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Home » Lawn Care » Sowing Grass Seed

Sowing Grass Seed

Sowing a lawn with grass seed.

Grass seed offers the cheapest option for creating a new lawn, but just as with laying turf, the site needs careful preparation in order to produce a decent lawn. The ideal time of year for sowing grass seed is spring and autumn.

Preparing the site for sowing grass seed.

If you already have an area of lawn that you want to replace completely, the first stage is to remove the existing grass, complete with roots, and cultivate the area thoroughly to a depth of at least six inches, more if the topsoil layer is thicker. The soil needs to be relatively dry when carrying out the cultivation and all perennial weed roots and large stones should be removed.

If the area becomes waterlogged during heavy rains, as is often the case with heavy clay soils, consider a series of soakaways for a sloping site, or a continuous rubble and grit sand layer for level sites.

If the area is heavy soil but does not become waterlogged, a soil improver such as lime-free sand will improve soil consistency and the drainage. To ensure the success of the grass seed, replace the top four inches with new topsoil. If the topsoil layer is relatively thin, i.e. less than four inches, it will be necessary to buy in new topsoil to make up the difference.

If the area is bare earth, check the soil layer to ascertain the topsoil quality and thickness. If the soil is a mixture of subsoil and top soil, it will be necessary to replace the top four inches of the entire site. If you don’t bring in new topsoil, there is a good chance you’ll end up with a patchy lawn or a moss ridden lawn if the soil is heavy.

Now is the ideal time to grade the area and make any alterations to the levels and slope of the new lawn area. Make sure that no subsoil is brought to the surface when preparing the site as the grass seed is unlikely to germinate in these spots and will lead to bare patches on the lawn. Break up all lumps and clods thoroughly otherwise they will cause lumps and bumps in your finished lawn.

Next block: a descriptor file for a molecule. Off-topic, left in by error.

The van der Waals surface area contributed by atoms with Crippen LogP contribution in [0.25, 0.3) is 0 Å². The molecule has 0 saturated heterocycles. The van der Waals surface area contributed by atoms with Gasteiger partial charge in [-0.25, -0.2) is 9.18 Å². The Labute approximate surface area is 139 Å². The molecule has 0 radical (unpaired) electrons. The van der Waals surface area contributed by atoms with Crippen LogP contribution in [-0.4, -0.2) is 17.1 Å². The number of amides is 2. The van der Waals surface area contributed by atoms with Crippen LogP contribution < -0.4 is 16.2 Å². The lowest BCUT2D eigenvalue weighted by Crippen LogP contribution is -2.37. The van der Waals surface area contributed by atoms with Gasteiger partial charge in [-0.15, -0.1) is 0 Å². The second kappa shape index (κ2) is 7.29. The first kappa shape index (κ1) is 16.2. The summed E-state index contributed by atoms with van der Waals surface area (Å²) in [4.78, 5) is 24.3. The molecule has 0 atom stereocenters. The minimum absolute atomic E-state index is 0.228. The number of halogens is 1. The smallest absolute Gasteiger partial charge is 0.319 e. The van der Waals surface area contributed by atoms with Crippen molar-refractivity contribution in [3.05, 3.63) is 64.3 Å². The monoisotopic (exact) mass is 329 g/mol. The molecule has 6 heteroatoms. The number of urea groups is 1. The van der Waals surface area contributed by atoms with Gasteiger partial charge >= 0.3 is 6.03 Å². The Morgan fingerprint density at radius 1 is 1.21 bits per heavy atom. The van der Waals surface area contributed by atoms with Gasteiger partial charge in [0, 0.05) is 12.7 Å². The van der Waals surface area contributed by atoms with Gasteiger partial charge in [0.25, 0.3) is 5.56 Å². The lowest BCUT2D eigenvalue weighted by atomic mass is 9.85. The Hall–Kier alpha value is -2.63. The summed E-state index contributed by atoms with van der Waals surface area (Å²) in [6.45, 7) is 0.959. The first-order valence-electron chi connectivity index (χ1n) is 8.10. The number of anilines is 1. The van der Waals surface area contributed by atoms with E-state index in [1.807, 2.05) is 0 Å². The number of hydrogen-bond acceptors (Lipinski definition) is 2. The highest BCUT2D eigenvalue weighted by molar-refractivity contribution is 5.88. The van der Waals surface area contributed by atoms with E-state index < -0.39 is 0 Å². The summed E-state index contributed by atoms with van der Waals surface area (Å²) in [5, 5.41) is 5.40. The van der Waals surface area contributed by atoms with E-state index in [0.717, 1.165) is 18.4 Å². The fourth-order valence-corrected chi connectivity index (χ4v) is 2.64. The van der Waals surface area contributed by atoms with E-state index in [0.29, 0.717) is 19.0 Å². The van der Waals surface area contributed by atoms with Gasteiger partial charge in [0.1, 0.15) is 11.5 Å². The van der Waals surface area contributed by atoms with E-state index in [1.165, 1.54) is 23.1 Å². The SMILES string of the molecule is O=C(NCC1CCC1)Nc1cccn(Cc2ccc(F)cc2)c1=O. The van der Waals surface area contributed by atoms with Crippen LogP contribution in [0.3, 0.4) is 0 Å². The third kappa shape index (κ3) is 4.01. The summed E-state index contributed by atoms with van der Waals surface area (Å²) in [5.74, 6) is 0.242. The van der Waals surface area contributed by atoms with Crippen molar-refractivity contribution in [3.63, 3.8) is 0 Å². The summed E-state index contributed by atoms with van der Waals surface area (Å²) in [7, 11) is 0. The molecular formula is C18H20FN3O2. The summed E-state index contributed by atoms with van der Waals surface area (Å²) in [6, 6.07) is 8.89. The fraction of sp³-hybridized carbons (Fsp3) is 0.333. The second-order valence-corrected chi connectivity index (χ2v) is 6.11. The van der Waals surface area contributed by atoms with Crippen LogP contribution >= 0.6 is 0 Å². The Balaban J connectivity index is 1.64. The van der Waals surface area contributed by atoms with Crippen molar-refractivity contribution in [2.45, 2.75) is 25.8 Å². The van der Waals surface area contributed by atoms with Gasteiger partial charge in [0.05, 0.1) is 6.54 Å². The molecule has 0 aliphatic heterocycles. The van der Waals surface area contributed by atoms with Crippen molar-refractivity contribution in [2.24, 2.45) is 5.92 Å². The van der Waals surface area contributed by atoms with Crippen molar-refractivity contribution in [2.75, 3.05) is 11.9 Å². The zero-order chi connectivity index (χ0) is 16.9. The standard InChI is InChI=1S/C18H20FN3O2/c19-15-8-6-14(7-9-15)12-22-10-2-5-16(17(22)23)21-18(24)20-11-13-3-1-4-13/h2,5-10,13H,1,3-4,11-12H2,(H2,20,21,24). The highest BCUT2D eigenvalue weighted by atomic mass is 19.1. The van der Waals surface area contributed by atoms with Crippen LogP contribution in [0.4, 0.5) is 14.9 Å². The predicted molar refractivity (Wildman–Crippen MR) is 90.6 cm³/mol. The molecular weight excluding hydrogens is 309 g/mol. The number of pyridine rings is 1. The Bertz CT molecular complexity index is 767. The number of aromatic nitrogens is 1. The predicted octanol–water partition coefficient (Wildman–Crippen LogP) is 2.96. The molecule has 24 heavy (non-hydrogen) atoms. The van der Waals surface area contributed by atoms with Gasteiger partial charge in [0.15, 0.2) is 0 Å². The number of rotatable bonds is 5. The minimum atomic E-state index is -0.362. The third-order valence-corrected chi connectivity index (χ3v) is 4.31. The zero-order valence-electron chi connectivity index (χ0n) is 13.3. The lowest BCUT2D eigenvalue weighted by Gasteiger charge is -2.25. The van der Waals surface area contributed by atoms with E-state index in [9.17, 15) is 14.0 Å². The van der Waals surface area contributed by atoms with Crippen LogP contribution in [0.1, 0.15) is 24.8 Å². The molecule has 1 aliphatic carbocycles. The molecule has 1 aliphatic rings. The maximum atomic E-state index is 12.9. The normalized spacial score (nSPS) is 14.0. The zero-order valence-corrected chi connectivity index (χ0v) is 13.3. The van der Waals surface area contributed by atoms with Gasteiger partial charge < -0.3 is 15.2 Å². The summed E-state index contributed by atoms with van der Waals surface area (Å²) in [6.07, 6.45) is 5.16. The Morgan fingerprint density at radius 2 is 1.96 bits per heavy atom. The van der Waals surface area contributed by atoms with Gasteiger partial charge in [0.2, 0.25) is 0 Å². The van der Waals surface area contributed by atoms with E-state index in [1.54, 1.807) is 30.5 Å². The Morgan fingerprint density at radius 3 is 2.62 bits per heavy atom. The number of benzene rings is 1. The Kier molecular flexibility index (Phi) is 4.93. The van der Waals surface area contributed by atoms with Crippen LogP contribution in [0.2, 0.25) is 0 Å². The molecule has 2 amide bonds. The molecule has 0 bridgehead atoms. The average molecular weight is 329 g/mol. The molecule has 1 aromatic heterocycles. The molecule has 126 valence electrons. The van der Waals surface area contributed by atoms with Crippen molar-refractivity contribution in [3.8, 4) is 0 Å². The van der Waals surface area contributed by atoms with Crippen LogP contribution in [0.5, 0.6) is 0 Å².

Raking, firming and leveling the site.

Once the area is leveled off and all clods broken up thoroughly, firm the area by walking and ‘heeling’ the soil, paying close attention to soft areas. Rake and tread the area again until the soil is firm enough not to show deep heel marks.

If you have the patience, let the site fallow for several weeks to allow any dormant weed seeds to germinate and be removed. This is best done during the summer before sowing the grass seed in the autumn. Leaving the site will also allow the ground to settle, allowing you to deal with any hollows and bumps before you sow the grass seed.

To achieve a flat, level surface, tie a couple of rope handles to a single piece ladder and drag sideways across the site. If the ladder is a lightweight aluminium type, place a couple of paving slabs on it for extra weight.

Choosing lawn seed